Four PR lessons from Scandal’s Olivia Pope

By: Bailey Briscoe 

It seems like a decade has passed since “Scandal” left us with that cliffhanger and then went on winter hiatus.

However, the wait is finally over. As of last night, we have our weekly standing Thursday night date with Olivia Pope back. In celebration, we’ve compiled a list of four tips future PR professionals can learn from the queen herself.


  1. Connections are important

We can’t all know the president as personally as OP does, but we can establish connections with reporters and members of the community. Gaining, and maintain, the respect of different media channels will go a long way for your PR efforts. If a reporter trusts you, they will be more likely to buy into your pitch or cover the story from the angle you want them to.


  1. Teamwork makes the dream work

It’s called Olivia Pope & Associates for a reason. Olivia is the star of the show, but she wouldn’t be able to “handle it” without her gladiators in suits next to her. A well-rounded team is important in PR. We all bring our own unique set of experiences and background to the table, and that helps when brainstorming different ideas and tactics. Plus, none of us are perfect. We will need someone to proofread that byline before we send it out to the media.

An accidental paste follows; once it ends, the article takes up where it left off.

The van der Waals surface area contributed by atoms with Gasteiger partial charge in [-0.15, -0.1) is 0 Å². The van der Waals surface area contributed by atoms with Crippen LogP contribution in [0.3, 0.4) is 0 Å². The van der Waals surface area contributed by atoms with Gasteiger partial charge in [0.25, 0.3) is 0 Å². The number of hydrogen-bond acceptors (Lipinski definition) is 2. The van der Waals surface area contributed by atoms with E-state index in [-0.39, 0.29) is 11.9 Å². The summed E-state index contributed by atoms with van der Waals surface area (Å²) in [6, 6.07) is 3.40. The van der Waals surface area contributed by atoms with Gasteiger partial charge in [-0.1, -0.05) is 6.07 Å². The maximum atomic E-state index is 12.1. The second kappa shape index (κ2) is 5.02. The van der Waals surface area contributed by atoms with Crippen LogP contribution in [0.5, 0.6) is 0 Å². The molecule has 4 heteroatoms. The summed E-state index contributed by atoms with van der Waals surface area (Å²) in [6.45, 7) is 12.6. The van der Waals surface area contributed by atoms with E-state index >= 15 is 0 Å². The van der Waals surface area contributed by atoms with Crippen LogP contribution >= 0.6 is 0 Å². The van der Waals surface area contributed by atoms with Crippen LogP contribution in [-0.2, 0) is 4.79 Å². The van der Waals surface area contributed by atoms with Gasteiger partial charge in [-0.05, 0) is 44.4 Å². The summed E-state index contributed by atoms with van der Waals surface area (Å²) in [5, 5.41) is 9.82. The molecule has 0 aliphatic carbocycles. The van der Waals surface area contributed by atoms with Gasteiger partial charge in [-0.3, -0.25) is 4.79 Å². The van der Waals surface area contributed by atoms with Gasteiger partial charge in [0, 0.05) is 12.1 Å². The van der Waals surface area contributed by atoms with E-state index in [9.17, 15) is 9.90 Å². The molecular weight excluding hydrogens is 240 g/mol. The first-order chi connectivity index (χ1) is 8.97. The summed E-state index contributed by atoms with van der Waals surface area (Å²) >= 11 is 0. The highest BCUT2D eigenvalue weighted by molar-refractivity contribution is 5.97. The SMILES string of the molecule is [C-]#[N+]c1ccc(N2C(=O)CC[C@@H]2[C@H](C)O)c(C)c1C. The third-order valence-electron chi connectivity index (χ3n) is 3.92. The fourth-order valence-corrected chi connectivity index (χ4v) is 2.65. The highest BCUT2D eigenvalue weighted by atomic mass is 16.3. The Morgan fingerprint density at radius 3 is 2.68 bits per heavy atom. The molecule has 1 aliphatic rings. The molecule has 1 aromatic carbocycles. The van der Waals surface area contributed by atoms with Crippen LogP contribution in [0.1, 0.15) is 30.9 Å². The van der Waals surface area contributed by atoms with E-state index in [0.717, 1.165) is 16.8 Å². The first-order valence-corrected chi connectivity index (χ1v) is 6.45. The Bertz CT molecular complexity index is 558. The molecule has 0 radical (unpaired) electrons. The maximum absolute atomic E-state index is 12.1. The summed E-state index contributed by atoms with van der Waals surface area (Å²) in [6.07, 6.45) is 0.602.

1. Be in the know 

Do you ever wonder why Olivia is always one step ahead of everyone and seems to get the news first? It’s because she’s constantly on her phone and staying up-to-date with the latest news. Media outlets work with an extreme attention to time elements, and they want stories that are newsworthy. If you know the current issues, it will help you get media placement for your client if they can respond to those issues.


  1. Always wear your white hat

Olivia Pope is constantly struggling to decide if she wants to wear her white hat or do what is best for her client. This is something PR professionals deal with on a daily basis, and it’s why it is so important to have a moral code of ethics. The PR industry has its own code of ethics, determined by the Public Relations Society of America, but it’s important to have your own personal moral code as well.


If you didn’t get enough OP with this post, check out our fashion committee’s blog post on a gladiator-inspired wardrobe.


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